The Book of Three

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“Nothing we do is ever done entirely alone. There is a part of us in everyone else.”

I listened to a podcast once where the speakers pointed out that the best stories are “miscasts.” The Lord of the Rings, where a Hobbit is cast in the role of epic hero, is perhaps the best example of this.

“The Book of Three” is similarly a case of miscast making great story. A young Assistant Pig-Keeper, a chatty and over sensitive little princess, a king-turned-bard whose harp stings snap when he lies (he is forever replacing them), a part man part whatever, and a horse are the main cast of characters. Only the horse feels like it isn’t out of place. And it is incumbent upon this “unlikely band” to save the kingdom. Sort of.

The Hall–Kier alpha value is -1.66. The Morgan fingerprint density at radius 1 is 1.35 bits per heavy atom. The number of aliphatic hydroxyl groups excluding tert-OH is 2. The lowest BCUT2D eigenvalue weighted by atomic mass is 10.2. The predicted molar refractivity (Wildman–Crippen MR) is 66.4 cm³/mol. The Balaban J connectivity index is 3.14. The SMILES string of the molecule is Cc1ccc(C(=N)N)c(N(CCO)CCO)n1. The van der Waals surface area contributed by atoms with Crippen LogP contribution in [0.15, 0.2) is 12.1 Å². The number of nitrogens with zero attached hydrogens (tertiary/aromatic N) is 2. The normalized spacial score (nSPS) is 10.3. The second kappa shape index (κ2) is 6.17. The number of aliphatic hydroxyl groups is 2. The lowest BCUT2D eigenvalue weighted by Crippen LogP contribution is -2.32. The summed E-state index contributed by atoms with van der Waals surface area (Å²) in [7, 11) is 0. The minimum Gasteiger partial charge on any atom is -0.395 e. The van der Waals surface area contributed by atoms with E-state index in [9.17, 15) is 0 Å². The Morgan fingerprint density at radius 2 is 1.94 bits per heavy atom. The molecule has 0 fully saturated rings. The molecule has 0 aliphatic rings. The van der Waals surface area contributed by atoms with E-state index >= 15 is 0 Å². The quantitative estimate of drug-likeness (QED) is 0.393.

And it works. It sounds like it shouldn’t work, and in the hands of a lesser writer maybe it wouldn’t, but it works. Traditional fantasy characters–Merlin and Arthur/Lancelot–enter the cast, but mostly it’s just a bit mad and surprisingly epic.

Seriously, the plot hinges on a seeress pig psychically communicating with a prince. Which everyone takes very, very seriously. This book is awesome.

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